Free-Tailed Bats and Mastiff Bats: Molossidae
Molossids And People
Like many insect-eating bats, molossids eat many insects that humans consider to be pests. The one hundred million Mexican free-tailed bats that live in Texas in the summer eat an estimated 1,000 tons (907 metric tons) of insects each night, many of which destroy crops. In California and other areas, farmers build bats houses to attract these bats so they will eat the pests. People also collect the bat droppings (guano; GWAH-no) of molossid bats that live in large colonies, using the guano as a fertilizer as it is rich in nitrogen. Some species of these bats have also been associated with spreading disease, such as rabies. Rabies is a viral infection that attacks the nervous system and can be deadly.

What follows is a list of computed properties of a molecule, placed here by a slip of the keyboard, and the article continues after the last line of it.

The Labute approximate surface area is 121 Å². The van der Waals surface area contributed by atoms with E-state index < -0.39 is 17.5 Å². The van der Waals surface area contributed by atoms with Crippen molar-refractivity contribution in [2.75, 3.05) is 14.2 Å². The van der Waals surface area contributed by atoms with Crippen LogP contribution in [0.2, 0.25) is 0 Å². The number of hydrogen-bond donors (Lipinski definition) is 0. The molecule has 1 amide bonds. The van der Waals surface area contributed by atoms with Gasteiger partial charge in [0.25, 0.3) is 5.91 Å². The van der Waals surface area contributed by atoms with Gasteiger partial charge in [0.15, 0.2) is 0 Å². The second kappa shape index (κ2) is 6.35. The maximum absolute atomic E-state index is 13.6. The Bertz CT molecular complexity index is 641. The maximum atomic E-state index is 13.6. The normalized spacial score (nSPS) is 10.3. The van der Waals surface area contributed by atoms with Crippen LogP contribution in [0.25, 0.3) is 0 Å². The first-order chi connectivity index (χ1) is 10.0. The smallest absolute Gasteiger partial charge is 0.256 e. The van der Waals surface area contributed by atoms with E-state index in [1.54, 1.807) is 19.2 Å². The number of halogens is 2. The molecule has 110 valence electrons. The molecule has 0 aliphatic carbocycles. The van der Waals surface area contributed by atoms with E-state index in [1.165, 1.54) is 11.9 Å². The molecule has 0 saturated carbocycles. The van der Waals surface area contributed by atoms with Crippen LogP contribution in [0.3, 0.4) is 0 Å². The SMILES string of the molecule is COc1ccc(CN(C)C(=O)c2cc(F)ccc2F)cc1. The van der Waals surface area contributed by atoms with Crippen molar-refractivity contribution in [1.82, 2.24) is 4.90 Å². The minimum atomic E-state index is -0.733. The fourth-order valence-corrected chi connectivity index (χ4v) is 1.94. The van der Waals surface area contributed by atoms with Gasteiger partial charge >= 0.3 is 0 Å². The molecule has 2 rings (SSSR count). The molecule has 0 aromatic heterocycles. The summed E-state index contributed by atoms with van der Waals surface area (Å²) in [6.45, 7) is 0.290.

People have caused the decrease in population of molossids by destroying and disturbing their natural habitat. These bats have also been harmed through eating insects that have come into contact with pesticides, chemicals designed to control pests.
- Free-Tailed Bats and Mastiff Bats: Molossidae - Conservation Status
- Free-Tailed Bats and Mastiff Bats: Molossidae - Behavior And Reproduction
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Animal Life ResourceMammalsFree-Tailed Bats and Mastiff Bats: Molossidae - Physical Characteristics, Geographic Range, Habitat, Behavior And Reproduction, Molossids And People, Conservation Status - DIET